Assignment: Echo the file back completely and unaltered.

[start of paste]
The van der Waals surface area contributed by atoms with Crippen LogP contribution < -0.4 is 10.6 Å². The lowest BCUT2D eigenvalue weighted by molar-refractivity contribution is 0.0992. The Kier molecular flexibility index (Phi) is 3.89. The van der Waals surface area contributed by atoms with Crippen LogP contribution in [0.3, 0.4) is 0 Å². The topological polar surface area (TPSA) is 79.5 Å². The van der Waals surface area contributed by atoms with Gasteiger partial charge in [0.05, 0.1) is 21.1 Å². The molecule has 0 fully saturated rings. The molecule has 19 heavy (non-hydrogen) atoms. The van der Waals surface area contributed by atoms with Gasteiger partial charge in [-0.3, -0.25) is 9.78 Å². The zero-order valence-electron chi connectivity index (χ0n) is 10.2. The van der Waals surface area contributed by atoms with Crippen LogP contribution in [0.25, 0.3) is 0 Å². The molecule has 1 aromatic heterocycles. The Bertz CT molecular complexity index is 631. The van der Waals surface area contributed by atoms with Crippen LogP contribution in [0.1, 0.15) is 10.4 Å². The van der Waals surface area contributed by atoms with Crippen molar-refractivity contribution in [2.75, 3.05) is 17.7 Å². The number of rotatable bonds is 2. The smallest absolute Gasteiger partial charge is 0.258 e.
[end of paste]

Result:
The van der Waals surface area contributed by atoms with Crippen LogP contribution < -0.4 is 10.6 Å². The lowest BCUT2D eigenvalue weighted by molar-refractivity contribution is 0.0992. The Kier molecular flexibility index (Phi) is 3.89. The van der Waals surface area contributed by atoms with Crippen LogP contribution in [0.3, 0.4) is 0 Å². The topological polar surface area (TPSA) is 79.5 Å². The van der Waals surface area contributed by atoms with Gasteiger partial charge in [0.05, 0.1) is 21.1 Å². The molecule has 0 fully saturated rings. The molecule has 19 heavy (non-hydrogen) atoms. The van der Waals surface area contributed by atoms with Gasteiger partial charge in [-0.3, -0.25) is 9.78 Å². The zero-order valence-electron chi connectivity index (χ0n) is 10.2. The van der Waals surface area contributed by atoms with Crippen LogP contribution in [0.25, 0.3) is 0 Å². The molecule has 1 aromatic heterocycles. The Bertz CT molecular complexity index is 631. The van der Waals surface area contributed by atoms with Crippen LogP contribution in [0.1, 0.15) is 10.4 Å². The van der Waals surface area contributed by atoms with Crippen molar-refractivity contribution in [2.75, 3.05) is 17.7 Å². The number of rotatable bonds is 2. The smallest absolute Gasteiger partial charge is 0.258 e.